A former Forest River employee will get a second chance to make his claim that the recreational vehicle maker constructively discharged him by refusing to address age-based harassment after a split 7th Circuit Court of Appeals revived the case and sent it back to the Northern Indiana District Court. However, one judge dissented, asserting, “there was not enough ‘constructive’ in the plaintiff’s constructive discharge claim.”
In-house legal departments expecting labor and employment disputes to drive surge in class actions
Separate analytical reports from the law firms of Carlton Fields and Seyfarth Shaw both found work-related issues are continuing to convince employees to take their bosses to court. As a result, class action defense spending is anticipated to keep accelerating after crossing the $3 billion threshold for the first time in 2021.Read More
COVID-19 religious exemption concerns on shaky ground
Attorneys representing employers and employees alike have seen swells and lulls in incoming calls concerned about COVID-19 vaccination requirements.Read More
Scrounging for change: DOL pauses proposed tip-pooling, tip credit rules changes
Proposed changes to the country’s tipped employee regulations have caused a stir among some states and worker advocates, prompting a temporary halt of further movement from the U.S. Department of Labor.Read More
To mandate or not to mandate: Employers preparing for COVID-19 vaccine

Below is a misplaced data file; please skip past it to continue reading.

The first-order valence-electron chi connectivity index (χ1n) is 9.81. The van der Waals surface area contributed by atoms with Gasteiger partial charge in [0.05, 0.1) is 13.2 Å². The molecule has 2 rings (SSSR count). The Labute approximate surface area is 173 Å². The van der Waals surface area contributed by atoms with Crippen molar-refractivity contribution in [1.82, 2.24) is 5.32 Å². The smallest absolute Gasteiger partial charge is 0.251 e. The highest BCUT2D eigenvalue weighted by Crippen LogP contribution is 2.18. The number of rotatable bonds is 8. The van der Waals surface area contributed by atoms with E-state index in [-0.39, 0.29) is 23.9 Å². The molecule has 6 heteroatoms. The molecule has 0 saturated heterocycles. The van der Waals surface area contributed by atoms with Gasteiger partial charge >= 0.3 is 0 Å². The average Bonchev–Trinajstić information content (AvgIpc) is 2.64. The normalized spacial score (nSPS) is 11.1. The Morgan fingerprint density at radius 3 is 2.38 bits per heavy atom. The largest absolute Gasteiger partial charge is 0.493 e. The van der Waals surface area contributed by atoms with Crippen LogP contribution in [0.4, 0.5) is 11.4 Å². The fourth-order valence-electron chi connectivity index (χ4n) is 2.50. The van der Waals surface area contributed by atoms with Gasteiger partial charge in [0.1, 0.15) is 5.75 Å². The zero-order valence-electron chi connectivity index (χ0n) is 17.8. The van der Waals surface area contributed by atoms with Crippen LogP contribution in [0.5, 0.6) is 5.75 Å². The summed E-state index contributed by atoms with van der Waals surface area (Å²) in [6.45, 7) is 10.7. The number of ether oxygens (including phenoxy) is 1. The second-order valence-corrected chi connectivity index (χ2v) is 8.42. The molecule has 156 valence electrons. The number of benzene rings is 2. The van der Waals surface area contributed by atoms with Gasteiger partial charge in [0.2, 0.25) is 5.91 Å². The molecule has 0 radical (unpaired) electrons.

While the pandemic continues to rage and pharmaceutical makers get closer to developing an effective vaccine, Americans’ willingness to get inoculated has slipped. Battles over the vaccination will probably spill into the workplace, and employers are already starting to consider policies and plans for ensuring their workers’ health along with making possible accommodations to those who object to getting the shots.Read More
The Biden administration has sided against the airline industry and urged the U.S. Supreme Court on Wednesday to uphold a California law that would provide more rest and meal breaks than airline crews are guaranteed under federal rules.
The Teamsters will continue to represent the workers at the US Brick operation in Mooresville after a split National Labor Relations Board denied a request for review of a decision and order that found the successor bar doctrine blocked a decertification vote.
An Indiana University Kelley School of Business professor didn’t have his Title VII rights violated by his employer when the school didn’t provide him with an early promotion or when it paid one of his white colleagues more than him, the 7th Circuit Court of Appeals has ruled.